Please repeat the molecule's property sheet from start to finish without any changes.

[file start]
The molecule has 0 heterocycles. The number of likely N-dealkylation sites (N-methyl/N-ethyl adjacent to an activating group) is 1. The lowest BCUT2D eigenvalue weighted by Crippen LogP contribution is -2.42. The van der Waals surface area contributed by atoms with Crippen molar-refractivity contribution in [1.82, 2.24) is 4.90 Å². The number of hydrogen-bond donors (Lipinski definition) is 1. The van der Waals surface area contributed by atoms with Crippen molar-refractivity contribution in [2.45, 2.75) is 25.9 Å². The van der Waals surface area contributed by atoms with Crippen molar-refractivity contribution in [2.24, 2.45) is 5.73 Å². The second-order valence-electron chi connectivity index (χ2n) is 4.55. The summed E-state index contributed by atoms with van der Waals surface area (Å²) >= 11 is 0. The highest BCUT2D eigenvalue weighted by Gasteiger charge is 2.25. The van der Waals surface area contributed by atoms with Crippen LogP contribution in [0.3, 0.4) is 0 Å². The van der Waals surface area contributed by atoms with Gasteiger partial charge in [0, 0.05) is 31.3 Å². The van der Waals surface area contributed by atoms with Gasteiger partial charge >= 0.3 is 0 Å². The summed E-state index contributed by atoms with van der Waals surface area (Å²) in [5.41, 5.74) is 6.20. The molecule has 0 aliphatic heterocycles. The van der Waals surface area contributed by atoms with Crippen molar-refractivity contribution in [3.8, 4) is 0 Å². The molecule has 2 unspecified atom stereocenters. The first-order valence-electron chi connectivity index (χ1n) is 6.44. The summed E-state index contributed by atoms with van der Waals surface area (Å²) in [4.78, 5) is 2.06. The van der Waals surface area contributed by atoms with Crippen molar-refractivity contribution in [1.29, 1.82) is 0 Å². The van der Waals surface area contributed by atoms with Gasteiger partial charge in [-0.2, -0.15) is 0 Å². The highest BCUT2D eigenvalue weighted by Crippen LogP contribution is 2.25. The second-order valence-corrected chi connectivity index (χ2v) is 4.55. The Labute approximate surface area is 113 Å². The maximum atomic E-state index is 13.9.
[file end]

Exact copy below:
The molecule has 0 heterocycles. The number of likely N-dealkylation sites (N-methyl/N-ethyl adjacent to an activating group) is 1. The lowest BCUT2D eigenvalue weighted by Crippen LogP contribution is -2.42. The van der Waals surface area contributed by atoms with Crippen molar-refractivity contribution in [1.82, 2.24) is 4.90 Å². The number of hydrogen-bond donors (Lipinski definition) is 1. The van der Waals surface area contributed by atoms with Crippen molar-refractivity contribution in [2.45, 2.75) is 25.9 Å². The van der Waals surface area contributed by atoms with Crippen molar-refractivity contribution in [2.24, 2.45) is 5.73 Å². The second-order valence-electron chi connectivity index (χ2n) is 4.55. The summed E-state index contributed by atoms with van der Waals surface area (Å²) >= 11 is 0. The highest BCUT2D eigenvalue weighted by Gasteiger charge is 2.25. The van der Waals surface area contributed by atoms with Crippen LogP contribution in [0.3, 0.4) is 0 Å². The van der Waals surface area contributed by atoms with Gasteiger partial charge in [0, 0.05) is 31.3 Å². The van der Waals surface area contributed by atoms with Gasteiger partial charge >= 0.3 is 0 Å². The summed E-state index contributed by atoms with van der Waals surface area (Å²) in [5.41, 5.74) is 6.20. The molecule has 0 aliphatic heterocycles. The van der Waals surface area contributed by atoms with Crippen molar-refractivity contribution in [3.8, 4) is 0 Å². The molecule has 2 unspecified atom stereocenters. The first-order valence-electron chi connectivity index (χ1n) is 6.44. The summed E-state index contributed by atoms with van der Waals surface area (Å²) in [4.78, 5) is 2.06. The van der Waals surface area contributed by atoms with Crippen molar-refractivity contribution in [1.29, 1.82) is 0 Å². The van der Waals surface area contributed by atoms with Gasteiger partial charge in [-0.2, -0.15) is 0 Å². The highest BCUT2D eigenvalue weighted by Crippen LogP contribution is 2.25. The second-order valence-corrected chi connectivity index (χ2v) is 4.55. The Labute approximate surface area is 113 Å². The maximum atomic E-state index is 13.9.